Hundreds of millions of people around the world are unable to meet their needs on their own, and do not receive adequate protection or support from their home states. These people, if they are to be provided for, need assistance from the international community. If we are to meet our duties to these people, we must have ways of knowing who should be eligible for different forms of relief. One prominent proposal from scholars and activists has been to classify all who are unable to meet their basic needs on their own as ‘refugees’, and to extend to them the sorts of protections established under the United Nations Refugee Convention. Such an approach would expand the traditional refugee definition significantly. Unlike most academic commentators discussing this issue, I reject calls for an expanded refugee definition, and instead defend the core elements of the definition set out in the 1967 Protocol to the United Nations Refugee Convention. Using the tools of moral and political philosophy, I explain in this article how the group picked out by this definition has particular characteristics that make refugee protection distinctly appropriate for it. While many people in need of assistance can be helped ‘in place’, in their home countries, or by providing a form of temporary protected status to them, this is not so, I show, of convention refugees. The group picked out by the UN refugee definition is a normatively distinct group to whom we owe particular duties, duties we can only meet by granting them refuge in a safe country. Additionally, there are further practical reasons why a broader refugee definition may lead to problems. Finally, I argue that rejecting the call for a broader definition of refugees will better help us meet our duties to those in need than would an expanded definition.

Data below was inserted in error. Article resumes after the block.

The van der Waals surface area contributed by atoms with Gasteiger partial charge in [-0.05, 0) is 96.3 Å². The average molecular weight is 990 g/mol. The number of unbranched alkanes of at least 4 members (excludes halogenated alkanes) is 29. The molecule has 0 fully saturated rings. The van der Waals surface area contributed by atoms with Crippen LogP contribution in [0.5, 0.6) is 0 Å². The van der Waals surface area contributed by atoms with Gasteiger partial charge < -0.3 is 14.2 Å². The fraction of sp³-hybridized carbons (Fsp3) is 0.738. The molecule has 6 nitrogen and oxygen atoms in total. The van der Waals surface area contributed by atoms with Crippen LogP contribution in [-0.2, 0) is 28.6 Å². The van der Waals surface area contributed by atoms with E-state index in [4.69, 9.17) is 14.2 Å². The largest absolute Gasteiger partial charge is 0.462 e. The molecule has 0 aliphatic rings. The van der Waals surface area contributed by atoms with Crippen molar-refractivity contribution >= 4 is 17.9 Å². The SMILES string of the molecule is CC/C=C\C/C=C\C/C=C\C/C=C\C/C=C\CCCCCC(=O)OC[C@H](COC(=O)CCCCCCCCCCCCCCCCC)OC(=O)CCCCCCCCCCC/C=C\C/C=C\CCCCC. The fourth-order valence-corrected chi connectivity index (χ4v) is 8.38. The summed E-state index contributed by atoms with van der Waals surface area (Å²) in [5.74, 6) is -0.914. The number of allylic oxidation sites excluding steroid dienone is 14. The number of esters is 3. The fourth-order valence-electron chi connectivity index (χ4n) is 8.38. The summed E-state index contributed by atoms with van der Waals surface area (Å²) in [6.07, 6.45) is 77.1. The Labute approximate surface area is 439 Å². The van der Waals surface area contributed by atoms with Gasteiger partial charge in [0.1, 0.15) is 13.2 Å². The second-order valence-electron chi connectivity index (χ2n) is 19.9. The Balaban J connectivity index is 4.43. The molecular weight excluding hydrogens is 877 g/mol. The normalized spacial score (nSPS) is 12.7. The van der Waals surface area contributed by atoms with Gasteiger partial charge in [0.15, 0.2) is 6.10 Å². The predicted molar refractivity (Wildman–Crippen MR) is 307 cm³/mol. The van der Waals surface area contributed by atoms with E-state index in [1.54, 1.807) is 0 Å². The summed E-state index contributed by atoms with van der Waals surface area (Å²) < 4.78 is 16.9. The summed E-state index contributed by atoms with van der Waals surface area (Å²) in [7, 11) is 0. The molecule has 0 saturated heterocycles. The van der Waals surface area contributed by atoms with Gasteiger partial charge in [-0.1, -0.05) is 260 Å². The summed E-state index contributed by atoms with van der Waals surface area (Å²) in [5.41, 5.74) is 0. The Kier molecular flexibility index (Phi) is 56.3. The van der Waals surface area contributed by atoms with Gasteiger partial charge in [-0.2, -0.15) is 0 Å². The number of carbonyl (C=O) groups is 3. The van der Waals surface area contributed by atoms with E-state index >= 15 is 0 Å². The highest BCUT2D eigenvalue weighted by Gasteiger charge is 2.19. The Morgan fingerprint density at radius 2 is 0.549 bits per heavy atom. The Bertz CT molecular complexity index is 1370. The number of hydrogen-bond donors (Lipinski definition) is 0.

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Visiting Assistant Professor, University of Denver, Sturm College of Law; PhD, Philosophy, University of Pennsylvania, 2009; JD, Penn Law, 2006. Earlier versions of this paper we presented at a panel at the AALS Annual Meeting in New York City, ‘New Voices on Human Rights’, to the Philosophy Departments at Washington & Less University, Binghamton University, and San Francisco State University, to faculty workshops at Penn Law, Villanova University School of Law, and the University of Georgia School of Law, and at the ‘Emerging Immigration Law Scholars’ conference at American University, Washington College of Law. My thanks to the organizers, and to the participants, at those events for useful comments. I particularly want to thank Howard Chang, Jaya Ramji-Nogalas, Samuel Freeman, Andrew Koppleman, Colin Grey, Anita Silvers, Kok-Chor Tan, Shelley Wilcox, Tess Wilkinson-Ryan, Mark Wojcik, Stephen Perry, Orin Kerr, Michael Blake, Michele Pistone, Randy Beck, Tim Meyer, and Todd Aagaard for their helpful comments and discussion, and Joseph Carens for sharing some unpublished work with me, as well as for setting the course for normative discussion of immigration law and policy.
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Lister*, M. Who are Refugees?. Law and Philos 32, 645–671 (2013). https://doi.org/10.1007/s10982-012-9169-7
- Natural Disaster
- Habitual Residence
- Refugee Problem
- Refugee Claim
- Severe Poverty